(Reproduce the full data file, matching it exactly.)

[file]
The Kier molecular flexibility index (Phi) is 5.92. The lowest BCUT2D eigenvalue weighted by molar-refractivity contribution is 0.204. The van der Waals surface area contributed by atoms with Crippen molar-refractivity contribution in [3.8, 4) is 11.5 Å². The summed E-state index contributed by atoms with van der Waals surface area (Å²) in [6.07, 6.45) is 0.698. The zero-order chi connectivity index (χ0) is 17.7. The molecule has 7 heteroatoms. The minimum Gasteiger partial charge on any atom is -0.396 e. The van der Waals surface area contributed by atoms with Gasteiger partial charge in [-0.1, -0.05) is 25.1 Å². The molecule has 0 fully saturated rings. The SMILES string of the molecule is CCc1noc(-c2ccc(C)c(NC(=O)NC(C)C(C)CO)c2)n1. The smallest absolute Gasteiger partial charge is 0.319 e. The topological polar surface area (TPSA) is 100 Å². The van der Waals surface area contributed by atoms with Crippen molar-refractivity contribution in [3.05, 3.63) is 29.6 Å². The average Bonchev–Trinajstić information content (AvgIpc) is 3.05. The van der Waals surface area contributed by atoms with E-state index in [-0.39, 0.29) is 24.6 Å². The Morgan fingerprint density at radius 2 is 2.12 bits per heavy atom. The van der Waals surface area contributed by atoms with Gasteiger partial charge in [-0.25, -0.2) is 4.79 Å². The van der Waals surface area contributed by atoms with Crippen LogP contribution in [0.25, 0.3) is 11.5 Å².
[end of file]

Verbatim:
The Kier molecular flexibility index (Phi) is 5.92. The lowest BCUT2D eigenvalue weighted by molar-refractivity contribution is 0.204. The van der Waals surface area contributed by atoms with Crippen molar-refractivity contribution in [3.8, 4) is 11.5 Å². The summed E-state index contributed by atoms with van der Waals surface area (Å²) in [6.07, 6.45) is 0.698. The zero-order chi connectivity index (χ0) is 17.7. The molecule has 7 heteroatoms. The minimum Gasteiger partial charge on any atom is -0.396 e. The van der Waals surface area contributed by atoms with Gasteiger partial charge in [-0.1, -0.05) is 25.1 Å². The molecule has 0 fully saturated rings. The SMILES string of the molecule is CCc1noc(-c2ccc(C)c(NC(=O)NC(C)C(C)CO)c2)n1. The smallest absolute Gasteiger partial charge is 0.319 e. The topological polar surface area (TPSA) is 100 Å². The van der Waals surface area contributed by atoms with Crippen molar-refractivity contribution in [3.05, 3.63) is 29.6 Å². The average Bonchev–Trinajstić information content (AvgIpc) is 3.05. The van der Waals surface area contributed by atoms with E-state index in [-0.39, 0.29) is 24.6 Å². The Morgan fingerprint density at radius 2 is 2.12 bits per heavy atom. The van der Waals surface area contributed by atoms with Gasteiger partial charge in [-0.25, -0.2) is 4.79 Å². The van der Waals surface area contributed by atoms with Crippen LogP contribution in [0.25, 0.3) is 11.5 Å².